The plaintiff was employed by the defendant as its manager in the DFO Brisbane store. During the course of her employment, the plaintiff claimed that she was bullied by her supervisor, also employed by the defendant. The plaintiff claimed that the bullying caused the plaintiff a psychiatric injury and triggered her pre-existing mixed personality disorder.
As summarised by his Honour, the plaintiff’s submissions were, inter alia, that:
- The defendant was directly liable for the acts or omissions of its employee because it was on notice of the bullying behaviour;
- The defendant was vicariously liable for the acts or omissions of an employee during the course of her employment;
The plaintiff made further submissions in relation to breach and causation, however ultimately his Honour dismissed the claim as the plaintiff failed to establish that the defendant incurred liability.
“On notice” and directly liable
The plaintiff relied upon an email and a meeting which it alleged placed the defendant on notice of the offending employee’s behaviour and its effect on the plaintiff. Of the email, his Honour found that it did not put the defendant on notice:
 First, the email expressed (a) Maninnen’s opinion about the interaction between McCarthy and Ms Robinson, and (b) her conclusion that Ms Robinson had cried because of her treatment by McCarthy. No contextual background to that treatment was mentioned in the email. Absent context, Maninnen’s opinion and conclusion cannot be evaluated. The email was also not specific about the things that McCarthy allegedly did or when they occurred. That lack of specificity also results in the inability to evaluate whatever may have been alleged.
 Secondly, it was written by an unhappy employee who was resigning and who may have taken that opportunity to unfairly criticise someone (McCarthy) whom she did not like. That possibility cannot be overlooked.
 Thirdly, there are undoubtedly many reasons why an employee might “come to tears” after an interaction with a supervisor. Human experience shows that people react in many different ways to a given situation. It all depends upon the particular circumstances and people involved.
As to the meeting, his Honour found the plaintiff to be an unreliable witness with serious credibility issues, therefore accepting the evidence of Ms Perrin, the defendant’s national sales manager, that the meeting entailed discussion about concerns at the defendant’s store generally and did not encompass discussion in relation to the bullying, as claimed by the plaintiff.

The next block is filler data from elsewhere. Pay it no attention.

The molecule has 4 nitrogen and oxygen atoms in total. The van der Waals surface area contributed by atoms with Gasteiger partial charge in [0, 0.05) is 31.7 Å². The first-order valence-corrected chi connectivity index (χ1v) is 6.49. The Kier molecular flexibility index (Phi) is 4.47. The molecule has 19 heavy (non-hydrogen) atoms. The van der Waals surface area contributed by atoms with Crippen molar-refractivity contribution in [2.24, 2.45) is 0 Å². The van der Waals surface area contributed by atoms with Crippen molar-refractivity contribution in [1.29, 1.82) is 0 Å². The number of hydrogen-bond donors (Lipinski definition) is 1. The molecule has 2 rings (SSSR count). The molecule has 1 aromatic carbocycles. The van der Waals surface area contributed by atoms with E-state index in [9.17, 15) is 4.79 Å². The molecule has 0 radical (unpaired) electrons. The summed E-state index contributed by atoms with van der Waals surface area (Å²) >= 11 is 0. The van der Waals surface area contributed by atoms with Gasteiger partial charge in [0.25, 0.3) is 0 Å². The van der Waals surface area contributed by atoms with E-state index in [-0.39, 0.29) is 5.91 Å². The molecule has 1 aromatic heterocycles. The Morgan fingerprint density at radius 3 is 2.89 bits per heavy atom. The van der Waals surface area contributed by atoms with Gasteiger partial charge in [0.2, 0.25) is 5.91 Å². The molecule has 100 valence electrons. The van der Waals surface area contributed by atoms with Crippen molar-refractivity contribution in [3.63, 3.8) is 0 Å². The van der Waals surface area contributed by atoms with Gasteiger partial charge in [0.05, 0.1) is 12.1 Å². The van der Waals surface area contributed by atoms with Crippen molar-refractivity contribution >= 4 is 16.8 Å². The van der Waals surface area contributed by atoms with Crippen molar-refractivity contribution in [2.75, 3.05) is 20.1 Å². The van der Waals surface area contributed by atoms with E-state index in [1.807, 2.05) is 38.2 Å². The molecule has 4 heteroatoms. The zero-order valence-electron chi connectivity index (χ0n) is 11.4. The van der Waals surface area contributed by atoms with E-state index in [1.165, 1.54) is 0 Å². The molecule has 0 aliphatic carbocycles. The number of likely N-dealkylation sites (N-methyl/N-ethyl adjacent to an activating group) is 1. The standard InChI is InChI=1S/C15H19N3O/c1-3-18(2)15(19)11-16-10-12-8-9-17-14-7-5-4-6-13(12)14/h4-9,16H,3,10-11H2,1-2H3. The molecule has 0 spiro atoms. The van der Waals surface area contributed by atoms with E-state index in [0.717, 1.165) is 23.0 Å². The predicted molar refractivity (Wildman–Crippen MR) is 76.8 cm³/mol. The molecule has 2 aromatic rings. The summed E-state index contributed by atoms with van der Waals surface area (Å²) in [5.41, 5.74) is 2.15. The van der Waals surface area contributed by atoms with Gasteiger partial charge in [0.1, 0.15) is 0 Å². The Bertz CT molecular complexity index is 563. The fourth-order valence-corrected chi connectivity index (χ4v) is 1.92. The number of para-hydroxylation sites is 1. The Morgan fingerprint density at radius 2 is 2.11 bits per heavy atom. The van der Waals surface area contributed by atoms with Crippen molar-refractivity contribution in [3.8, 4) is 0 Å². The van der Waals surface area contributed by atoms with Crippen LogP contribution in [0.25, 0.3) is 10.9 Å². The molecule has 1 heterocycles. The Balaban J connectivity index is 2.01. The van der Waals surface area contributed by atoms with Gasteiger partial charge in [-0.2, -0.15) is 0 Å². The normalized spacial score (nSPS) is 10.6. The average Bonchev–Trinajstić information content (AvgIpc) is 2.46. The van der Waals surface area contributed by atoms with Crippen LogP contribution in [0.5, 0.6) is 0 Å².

As to whether the defendant was vicariously liable for the employee’s acts or omissions, his Honour stated:
 … the first step in this process is to identify the alleged “wrongful act”. The second step is then to determine if, in all of the relevant circumstances, the employer is vicariously liable for it.
The plaintiff submitted that the employee of the defendant referred to her as “cheap”, a “generator”, made comments in relation to the plaintiff’s weight and generally acted in a dismissive manner toward the plaintiff.
Dismissing these complaints and finding that the defendant was not vicariously liable, his Honour found that the role of the supervisor was to provide direction to the plaintiff in relation to the proper image the defendant sought to uphold. His Honour was not satisfied that the supervisor used the term “cheap” to refer to the plaintiff or that the term “generator” incurred liability for the defendant.
As to whether an employee’s Facebook posts could incur liability for the employer, his Honour stated:
 Applying Deatons v Flew, I am not satisfied that McCarthy’s posting of the Facebook entries were acts (a) done in the course of her employment or connected with her employment, or (b) done in furtherance of Lorna Jane’s interests or under its express or implied authority or as an incident to or in consequence of anything that she was employed to do, or (c) for which an employer may be liable because they were acts to which the ostensible performance of Lorna Jane’s work gave occasion, or (d) which were committed under cover of the authority that she was held out as possessing or of the position in which she was placed as a representative of Lorna Jane.